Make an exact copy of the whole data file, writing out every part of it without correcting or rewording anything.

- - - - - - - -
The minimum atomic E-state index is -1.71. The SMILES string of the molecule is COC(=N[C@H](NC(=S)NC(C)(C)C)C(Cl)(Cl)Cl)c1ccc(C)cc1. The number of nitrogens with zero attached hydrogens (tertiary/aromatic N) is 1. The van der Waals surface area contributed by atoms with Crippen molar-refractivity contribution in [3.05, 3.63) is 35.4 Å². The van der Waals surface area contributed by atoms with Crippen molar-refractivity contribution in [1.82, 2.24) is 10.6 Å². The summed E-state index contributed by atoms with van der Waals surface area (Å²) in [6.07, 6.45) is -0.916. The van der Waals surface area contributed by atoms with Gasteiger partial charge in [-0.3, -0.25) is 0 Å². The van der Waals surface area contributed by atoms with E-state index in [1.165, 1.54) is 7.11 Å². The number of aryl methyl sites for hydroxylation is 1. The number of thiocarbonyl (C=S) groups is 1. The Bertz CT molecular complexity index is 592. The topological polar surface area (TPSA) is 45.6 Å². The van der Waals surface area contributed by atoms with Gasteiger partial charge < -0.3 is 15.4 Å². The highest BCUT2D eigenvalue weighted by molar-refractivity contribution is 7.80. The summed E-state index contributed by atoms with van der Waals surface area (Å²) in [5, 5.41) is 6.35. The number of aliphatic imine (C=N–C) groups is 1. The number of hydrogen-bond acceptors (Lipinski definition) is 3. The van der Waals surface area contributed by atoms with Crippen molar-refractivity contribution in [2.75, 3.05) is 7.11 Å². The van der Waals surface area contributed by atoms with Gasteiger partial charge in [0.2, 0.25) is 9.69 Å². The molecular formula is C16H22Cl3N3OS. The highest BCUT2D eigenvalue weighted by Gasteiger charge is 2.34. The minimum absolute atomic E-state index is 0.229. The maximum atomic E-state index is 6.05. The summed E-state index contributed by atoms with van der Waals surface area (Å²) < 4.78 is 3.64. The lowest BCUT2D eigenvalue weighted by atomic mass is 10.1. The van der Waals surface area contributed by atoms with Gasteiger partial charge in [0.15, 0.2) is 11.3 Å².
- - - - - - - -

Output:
The minimum atomic E-state index is -1.71. The SMILES string of the molecule is COC(=N[C@H](NC(=S)NC(C)(C)C)C(Cl)(Cl)Cl)c1ccc(C)cc1. The number of nitrogens with zero attached hydrogens (tertiary/aromatic N) is 1. The van der Waals surface area contributed by atoms with Crippen molar-refractivity contribution in [3.05, 3.63) is 35.4 Å². The van der Waals surface area contributed by atoms with Crippen molar-refractivity contribution in [1.82, 2.24) is 10.6 Å². The summed E-state index contributed by atoms with van der Waals surface area (Å²) in [6.07, 6.45) is -0.916. The van der Waals surface area contributed by atoms with Gasteiger partial charge in [-0.3, -0.25) is 0 Å². The van der Waals surface area contributed by atoms with E-state index in [1.165, 1.54) is 7.11 Å². The number of aryl methyl sites for hydroxylation is 1. The number of thiocarbonyl (C=S) groups is 1. The Bertz CT molecular complexity index is 592. The topological polar surface area (TPSA) is 45.6 Å². The van der Waals surface area contributed by atoms with Gasteiger partial charge < -0.3 is 15.4 Å². The highest BCUT2D eigenvalue weighted by molar-refractivity contribution is 7.80. The summed E-state index contributed by atoms with van der Waals surface area (Å²) in [5, 5.41) is 6.35. The number of aliphatic imine (C=N–C) groups is 1. The number of hydrogen-bond acceptors (Lipinski definition) is 3. The van der Waals surface area contributed by atoms with Crippen molar-refractivity contribution in [2.75, 3.05) is 7.11 Å². The van der Waals surface area contributed by atoms with Gasteiger partial charge in [0.2, 0.25) is 9.69 Å². The molecular formula is C16H22Cl3N3OS. The highest BCUT2D eigenvalue weighted by Gasteiger charge is 2.34. The minimum absolute atomic E-state index is 0.229. The maximum atomic E-state index is 6.05. The summed E-state index contributed by atoms with van der Waals surface area (Å²) < 4.78 is 3.64. The lowest BCUT2D eigenvalue weighted by atomic mass is 10.1. The van der Waals surface area contributed by atoms with Gasteiger partial charge in [0.15, 0.2) is 11.3 Å².